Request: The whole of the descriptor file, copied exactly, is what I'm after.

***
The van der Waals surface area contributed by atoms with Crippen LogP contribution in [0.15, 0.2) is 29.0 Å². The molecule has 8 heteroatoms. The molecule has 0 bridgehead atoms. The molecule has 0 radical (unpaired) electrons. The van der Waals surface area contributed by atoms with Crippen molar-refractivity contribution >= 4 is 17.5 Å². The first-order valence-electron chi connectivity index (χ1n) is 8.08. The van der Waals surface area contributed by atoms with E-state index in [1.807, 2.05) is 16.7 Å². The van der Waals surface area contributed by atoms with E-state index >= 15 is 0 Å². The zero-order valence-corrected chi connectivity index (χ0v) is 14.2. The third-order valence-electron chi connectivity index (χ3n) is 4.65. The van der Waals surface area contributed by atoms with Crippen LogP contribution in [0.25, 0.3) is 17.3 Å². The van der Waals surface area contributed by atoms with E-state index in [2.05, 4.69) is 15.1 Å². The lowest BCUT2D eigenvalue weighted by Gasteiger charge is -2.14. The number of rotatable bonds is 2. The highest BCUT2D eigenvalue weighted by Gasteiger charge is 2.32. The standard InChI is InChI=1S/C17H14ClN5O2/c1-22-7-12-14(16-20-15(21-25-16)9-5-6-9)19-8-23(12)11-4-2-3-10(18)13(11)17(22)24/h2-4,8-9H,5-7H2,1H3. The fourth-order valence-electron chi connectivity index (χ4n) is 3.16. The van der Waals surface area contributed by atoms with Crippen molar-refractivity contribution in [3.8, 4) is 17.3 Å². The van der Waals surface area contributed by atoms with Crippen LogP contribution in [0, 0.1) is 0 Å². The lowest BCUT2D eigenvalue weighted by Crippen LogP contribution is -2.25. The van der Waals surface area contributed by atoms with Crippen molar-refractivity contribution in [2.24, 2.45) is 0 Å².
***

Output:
The van der Waals surface area contributed by atoms with Crippen LogP contribution in [0.15, 0.2) is 29.0 Å². The molecule has 8 heteroatoms. The molecule has 0 bridgehead atoms. The molecule has 0 radical (unpaired) electrons. The van der Waals surface area contributed by atoms with Crippen molar-refractivity contribution >= 4 is 17.5 Å². The first-order valence-electron chi connectivity index (χ1n) is 8.08. The van der Waals surface area contributed by atoms with E-state index in [1.807, 2.05) is 16.7 Å². The van der Waals surface area contributed by atoms with E-state index >= 15 is 0 Å². The zero-order valence-corrected chi connectivity index (χ0v) is 14.2. The third-order valence-electron chi connectivity index (χ3n) is 4.65. The van der Waals surface area contributed by atoms with Crippen LogP contribution in [0.25, 0.3) is 17.3 Å². The van der Waals surface area contributed by atoms with E-state index in [2.05, 4.69) is 15.1 Å². The lowest BCUT2D eigenvalue weighted by Gasteiger charge is -2.14. The number of rotatable bonds is 2. The highest BCUT2D eigenvalue weighted by Gasteiger charge is 2.32. The standard InChI is InChI=1S/C17H14ClN5O2/c1-22-7-12-14(16-20-15(21-25-16)9-5-6-9)19-8-23(12)11-4-2-3-10(18)13(11)17(22)24/h2-4,8-9H,5-7H2,1H3. The fourth-order valence-electron chi connectivity index (χ4n) is 3.16. The van der Waals surface area contributed by atoms with Crippen molar-refractivity contribution in [3.8, 4) is 17.3 Å². The van der Waals surface area contributed by atoms with Crippen LogP contribution in [0, 0.1) is 0 Å². The lowest BCUT2D eigenvalue weighted by Crippen LogP contribution is -2.25. The van der Waals surface area contributed by atoms with Crippen molar-refractivity contribution in [2.24, 2.45) is 0 Å².